Are you hanging trail cameras so that you have very little chance of spooking a wise old buck or doe? It really it isn't that hard to do! Here are 2 very important tactics that should be the base of all of your trail cam hanging activities:
1) Above Head Level
In heavily hunted states it is common for deer to walk through the hardwoods with an eye on the sky, for the dark blob of hunters in treestands. However, even then it takes a lot of education for this to happen. In high pressure areas deer can be taught on 1 parcel to look up, while on another to rarely notice a big dark object in a tree. Hunting traveling deer (instead of feeding), using numerous stand locations and making sure that you are not skylighted are all ways to keep deer from discovering your perch. When you don't move and are above a deer's line of site, they should rarely notice you without movement and a total lack of cover behind you. The same methods you use to hide yourself effectively in a tree, can be said when hanging your next trail camera. Placing your next trail camera at a height of 6' or higher and above a deer's line of site, is the first step in making sure that a reclusive old giant never realizes the camera is watching his every movement. Deer rarely look up unless they are educated to do so. Even a trail camera hanging just a few feet above a whitetail's head can be hidden enough, in particular since the deer will never actually see the camera move to spook them. But hanging trail cameras high is not the only top camera placement tip that you should be following this season!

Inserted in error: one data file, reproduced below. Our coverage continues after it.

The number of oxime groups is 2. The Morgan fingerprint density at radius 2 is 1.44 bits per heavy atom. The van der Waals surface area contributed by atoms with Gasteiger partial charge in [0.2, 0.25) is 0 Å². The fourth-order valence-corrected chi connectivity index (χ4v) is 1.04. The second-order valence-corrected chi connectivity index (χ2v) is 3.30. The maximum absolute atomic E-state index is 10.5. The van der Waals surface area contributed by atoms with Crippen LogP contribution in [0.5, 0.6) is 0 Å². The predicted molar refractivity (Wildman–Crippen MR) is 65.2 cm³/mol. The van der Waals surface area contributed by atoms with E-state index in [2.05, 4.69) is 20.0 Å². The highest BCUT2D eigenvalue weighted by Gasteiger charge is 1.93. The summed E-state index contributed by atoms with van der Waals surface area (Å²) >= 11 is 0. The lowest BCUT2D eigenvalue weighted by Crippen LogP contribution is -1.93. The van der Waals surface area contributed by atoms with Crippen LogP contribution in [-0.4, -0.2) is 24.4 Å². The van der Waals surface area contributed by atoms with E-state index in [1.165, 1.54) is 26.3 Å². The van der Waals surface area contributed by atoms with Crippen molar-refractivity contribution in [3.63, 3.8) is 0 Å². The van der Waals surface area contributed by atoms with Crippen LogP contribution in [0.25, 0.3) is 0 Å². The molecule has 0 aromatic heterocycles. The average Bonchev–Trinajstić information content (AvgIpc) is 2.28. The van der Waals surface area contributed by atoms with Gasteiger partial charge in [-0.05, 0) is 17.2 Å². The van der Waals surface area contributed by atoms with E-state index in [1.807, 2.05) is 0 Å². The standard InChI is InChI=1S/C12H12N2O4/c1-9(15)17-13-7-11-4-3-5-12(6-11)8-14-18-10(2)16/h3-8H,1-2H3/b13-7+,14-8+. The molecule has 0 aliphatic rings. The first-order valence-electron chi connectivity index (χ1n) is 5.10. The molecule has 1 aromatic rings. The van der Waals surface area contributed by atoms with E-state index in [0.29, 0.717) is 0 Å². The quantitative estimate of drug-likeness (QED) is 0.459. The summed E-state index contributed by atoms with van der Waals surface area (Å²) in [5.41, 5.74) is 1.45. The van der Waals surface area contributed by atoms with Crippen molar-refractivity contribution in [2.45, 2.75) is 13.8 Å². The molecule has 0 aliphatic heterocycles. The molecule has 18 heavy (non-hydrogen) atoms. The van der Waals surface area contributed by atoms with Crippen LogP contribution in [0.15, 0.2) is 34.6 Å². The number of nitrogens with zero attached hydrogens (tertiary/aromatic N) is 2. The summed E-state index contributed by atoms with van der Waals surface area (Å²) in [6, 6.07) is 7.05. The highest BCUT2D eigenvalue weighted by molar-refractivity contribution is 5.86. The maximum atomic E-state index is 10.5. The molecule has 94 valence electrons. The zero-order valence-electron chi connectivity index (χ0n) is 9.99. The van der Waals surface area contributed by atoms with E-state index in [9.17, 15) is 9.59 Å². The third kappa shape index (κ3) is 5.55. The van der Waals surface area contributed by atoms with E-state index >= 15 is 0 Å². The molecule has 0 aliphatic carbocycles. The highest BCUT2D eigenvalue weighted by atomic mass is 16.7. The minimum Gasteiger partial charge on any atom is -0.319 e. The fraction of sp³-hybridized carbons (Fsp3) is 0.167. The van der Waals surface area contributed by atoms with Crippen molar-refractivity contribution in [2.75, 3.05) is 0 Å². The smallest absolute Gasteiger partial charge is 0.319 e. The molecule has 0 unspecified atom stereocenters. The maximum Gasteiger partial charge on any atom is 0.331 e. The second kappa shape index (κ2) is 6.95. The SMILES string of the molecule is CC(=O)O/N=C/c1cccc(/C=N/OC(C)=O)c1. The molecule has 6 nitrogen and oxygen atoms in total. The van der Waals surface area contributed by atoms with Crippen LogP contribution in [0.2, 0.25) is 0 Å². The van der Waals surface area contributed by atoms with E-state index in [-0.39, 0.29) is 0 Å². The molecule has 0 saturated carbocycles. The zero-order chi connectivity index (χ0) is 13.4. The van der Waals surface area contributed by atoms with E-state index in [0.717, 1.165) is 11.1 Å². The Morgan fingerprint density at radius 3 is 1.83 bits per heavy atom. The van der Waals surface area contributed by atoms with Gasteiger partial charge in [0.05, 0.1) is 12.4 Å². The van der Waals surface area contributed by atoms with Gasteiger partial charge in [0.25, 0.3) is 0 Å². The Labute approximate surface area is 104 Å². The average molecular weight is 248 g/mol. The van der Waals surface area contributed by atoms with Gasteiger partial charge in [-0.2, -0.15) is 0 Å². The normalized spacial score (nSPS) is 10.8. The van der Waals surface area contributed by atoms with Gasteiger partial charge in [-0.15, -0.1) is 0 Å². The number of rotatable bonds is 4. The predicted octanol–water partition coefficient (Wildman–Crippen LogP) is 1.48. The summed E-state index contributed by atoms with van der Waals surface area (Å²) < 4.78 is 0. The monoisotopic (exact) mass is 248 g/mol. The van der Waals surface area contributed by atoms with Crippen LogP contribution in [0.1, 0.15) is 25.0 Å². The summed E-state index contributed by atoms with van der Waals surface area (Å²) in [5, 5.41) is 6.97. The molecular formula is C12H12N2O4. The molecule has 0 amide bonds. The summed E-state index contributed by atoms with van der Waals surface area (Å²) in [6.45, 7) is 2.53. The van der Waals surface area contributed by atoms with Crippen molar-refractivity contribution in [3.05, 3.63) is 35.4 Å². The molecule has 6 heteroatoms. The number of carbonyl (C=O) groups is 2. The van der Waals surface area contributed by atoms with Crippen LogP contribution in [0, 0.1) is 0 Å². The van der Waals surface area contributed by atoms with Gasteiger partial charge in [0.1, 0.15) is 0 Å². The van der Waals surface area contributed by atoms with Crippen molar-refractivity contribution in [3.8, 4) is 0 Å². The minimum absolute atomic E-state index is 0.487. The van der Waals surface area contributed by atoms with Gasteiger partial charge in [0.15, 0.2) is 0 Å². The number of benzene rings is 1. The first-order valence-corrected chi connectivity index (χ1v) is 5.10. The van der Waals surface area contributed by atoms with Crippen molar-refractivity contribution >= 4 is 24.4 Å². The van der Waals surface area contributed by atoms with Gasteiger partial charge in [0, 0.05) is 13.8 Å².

*Spook proofing your next trail cam placement is fairly easy to do and if done so correctly, you can see how quickly the local deer herd can get used to the location the trail camera is hanging.
2) Hiding The Profile
Hanging trail cameras at least 6' off of the ground is a great start however, I suggest that you take your placement strategy to the next level. By making sure that an adjoining tree is hiding the profile of your elevated camera position, then you will be covered both vertically and horizontally, by the ever searching eyes of mature whitetails. Even placing an old log or large stick against the side of the tree where the camera is hanging is a great way to conceal a cameras profile, while offering a lot more potential options for choosing your next trail camera setup.
Spook Proof Trail Camera Hanging:
Blackout and low-glo infrared bulbs,rubber coated trail cameras are a couple of other great practices for hanging your trail cameras. However, I always like to make sure that the two basics of height and profile are covered first, as the foundation for any successful camera placement. If you can cover the basics, your opportunity to leave a trail camera hanging all season long without spooking deer in the same location, can be accomplished very easily!